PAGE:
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    Wine in Food Stores Sells: Study

    FMI report urges allowing such sales in locations that now restrict them

    The Food Marketing Institute (FMI) has released a study showing the positive economic impact of allowing wine sales in the 8,489 food stores in states that currently restrict such sales. Consequences cited by the report include the creation of more than 168,000 potential jobs paying $7.2 billion in wages, as well as billions of dollars in additional revenue for federal, state and local governments.

    FMI commissioned Napa, Calif.-based wine industry consultant Stonebridge Research Group LLC to author the report, FMI Wine Study: The Economic Impact of Allowing Shoppers to Purchase Wine in Food Stores, which also found that wine sales in food stores resulted in greater consumer choice. At the present time, 17 states don’t allow wine to be sold in food stores.

    “As our members and their customers work to recover from this difficult recession, we feel the time has come for states to remove the barriers and enable food retailers to create more jobs in local communities, help consumers reduce their daily travel needs and provide new sources of revenues for overburdened state and local budgets,” said Patrick Davis, VP of state government relations at Arlington, Va.-based FMI.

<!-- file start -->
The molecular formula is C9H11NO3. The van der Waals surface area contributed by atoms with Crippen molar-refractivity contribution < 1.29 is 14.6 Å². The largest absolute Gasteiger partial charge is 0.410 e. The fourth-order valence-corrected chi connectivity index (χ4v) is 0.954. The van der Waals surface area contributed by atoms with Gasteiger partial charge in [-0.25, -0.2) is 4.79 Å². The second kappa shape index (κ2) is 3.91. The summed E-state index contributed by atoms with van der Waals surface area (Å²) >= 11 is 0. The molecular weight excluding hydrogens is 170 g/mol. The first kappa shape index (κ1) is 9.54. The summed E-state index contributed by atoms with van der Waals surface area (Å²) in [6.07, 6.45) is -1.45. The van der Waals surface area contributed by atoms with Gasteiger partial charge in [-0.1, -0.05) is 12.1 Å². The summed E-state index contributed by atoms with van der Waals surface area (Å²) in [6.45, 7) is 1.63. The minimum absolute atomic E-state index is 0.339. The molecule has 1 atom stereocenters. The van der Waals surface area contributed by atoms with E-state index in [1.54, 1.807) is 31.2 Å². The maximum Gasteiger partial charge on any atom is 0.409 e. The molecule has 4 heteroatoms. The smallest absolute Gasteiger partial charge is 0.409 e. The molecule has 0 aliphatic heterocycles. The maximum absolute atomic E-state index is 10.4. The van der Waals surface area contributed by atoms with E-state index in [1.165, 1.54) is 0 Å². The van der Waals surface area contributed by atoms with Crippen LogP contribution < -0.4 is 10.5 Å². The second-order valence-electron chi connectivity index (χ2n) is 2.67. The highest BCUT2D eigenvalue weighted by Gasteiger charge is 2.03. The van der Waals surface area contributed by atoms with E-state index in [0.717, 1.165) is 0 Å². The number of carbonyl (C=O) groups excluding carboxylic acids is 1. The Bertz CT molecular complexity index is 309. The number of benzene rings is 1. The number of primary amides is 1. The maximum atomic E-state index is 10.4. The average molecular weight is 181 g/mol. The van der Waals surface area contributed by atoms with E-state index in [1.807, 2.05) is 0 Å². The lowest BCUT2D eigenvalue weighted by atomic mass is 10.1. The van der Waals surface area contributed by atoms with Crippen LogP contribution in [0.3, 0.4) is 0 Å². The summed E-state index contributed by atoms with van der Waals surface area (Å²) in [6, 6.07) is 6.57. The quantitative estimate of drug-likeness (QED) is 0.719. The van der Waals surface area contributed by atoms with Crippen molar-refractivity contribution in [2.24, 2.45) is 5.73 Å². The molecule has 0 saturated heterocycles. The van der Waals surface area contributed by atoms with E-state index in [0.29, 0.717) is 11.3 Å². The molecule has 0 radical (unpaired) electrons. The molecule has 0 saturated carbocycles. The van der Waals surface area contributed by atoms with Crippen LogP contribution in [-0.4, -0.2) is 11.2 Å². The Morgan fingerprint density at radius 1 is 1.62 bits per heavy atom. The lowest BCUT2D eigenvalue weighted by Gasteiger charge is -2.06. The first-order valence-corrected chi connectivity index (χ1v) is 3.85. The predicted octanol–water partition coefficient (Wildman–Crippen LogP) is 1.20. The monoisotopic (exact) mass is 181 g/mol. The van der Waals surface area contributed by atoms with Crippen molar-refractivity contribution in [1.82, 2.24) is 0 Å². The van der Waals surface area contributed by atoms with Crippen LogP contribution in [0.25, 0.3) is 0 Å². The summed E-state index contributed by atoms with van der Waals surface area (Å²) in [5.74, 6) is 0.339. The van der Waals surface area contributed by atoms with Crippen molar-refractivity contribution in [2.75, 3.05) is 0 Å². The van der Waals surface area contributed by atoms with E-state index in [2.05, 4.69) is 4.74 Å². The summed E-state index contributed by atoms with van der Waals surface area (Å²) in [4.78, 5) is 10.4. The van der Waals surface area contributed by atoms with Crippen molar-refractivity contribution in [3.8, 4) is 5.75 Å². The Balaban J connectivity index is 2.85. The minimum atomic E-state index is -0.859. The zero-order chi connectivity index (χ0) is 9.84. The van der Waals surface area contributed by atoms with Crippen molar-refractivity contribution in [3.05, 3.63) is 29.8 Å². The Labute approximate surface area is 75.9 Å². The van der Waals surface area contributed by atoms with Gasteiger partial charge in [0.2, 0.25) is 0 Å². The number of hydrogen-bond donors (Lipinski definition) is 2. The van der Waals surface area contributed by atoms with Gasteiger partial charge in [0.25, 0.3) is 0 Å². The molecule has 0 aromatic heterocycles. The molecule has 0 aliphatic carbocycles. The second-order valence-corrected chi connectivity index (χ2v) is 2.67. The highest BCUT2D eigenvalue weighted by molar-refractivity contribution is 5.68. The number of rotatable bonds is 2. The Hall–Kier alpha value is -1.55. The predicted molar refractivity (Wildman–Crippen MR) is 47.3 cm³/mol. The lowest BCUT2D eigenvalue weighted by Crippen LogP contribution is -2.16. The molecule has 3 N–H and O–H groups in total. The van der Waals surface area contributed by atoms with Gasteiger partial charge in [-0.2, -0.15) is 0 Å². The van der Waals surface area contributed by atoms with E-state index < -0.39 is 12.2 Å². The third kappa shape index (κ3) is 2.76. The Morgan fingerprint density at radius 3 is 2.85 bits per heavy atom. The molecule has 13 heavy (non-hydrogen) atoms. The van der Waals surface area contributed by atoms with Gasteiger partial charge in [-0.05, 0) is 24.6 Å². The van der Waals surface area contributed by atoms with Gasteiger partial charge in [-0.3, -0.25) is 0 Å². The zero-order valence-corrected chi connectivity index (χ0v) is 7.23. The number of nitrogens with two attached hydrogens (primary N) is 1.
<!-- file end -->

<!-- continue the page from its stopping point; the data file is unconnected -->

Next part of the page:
The report noted that revenues from increased license fees, sales taxes, and growing employment and business profitability taxes could equal $3.3 billion at the state and local level alone, and more than $1.9 billion at the federal level.

    “While the study touts the economic impact, it is not meant to minimize the seriousness of alcohol abuse concerns,” Davis added. “We believe incorporating wine into the meal reduces the incidence of wine consumption merely as an intoxicant, which is an important step in responsible alcohol consumption.”
     

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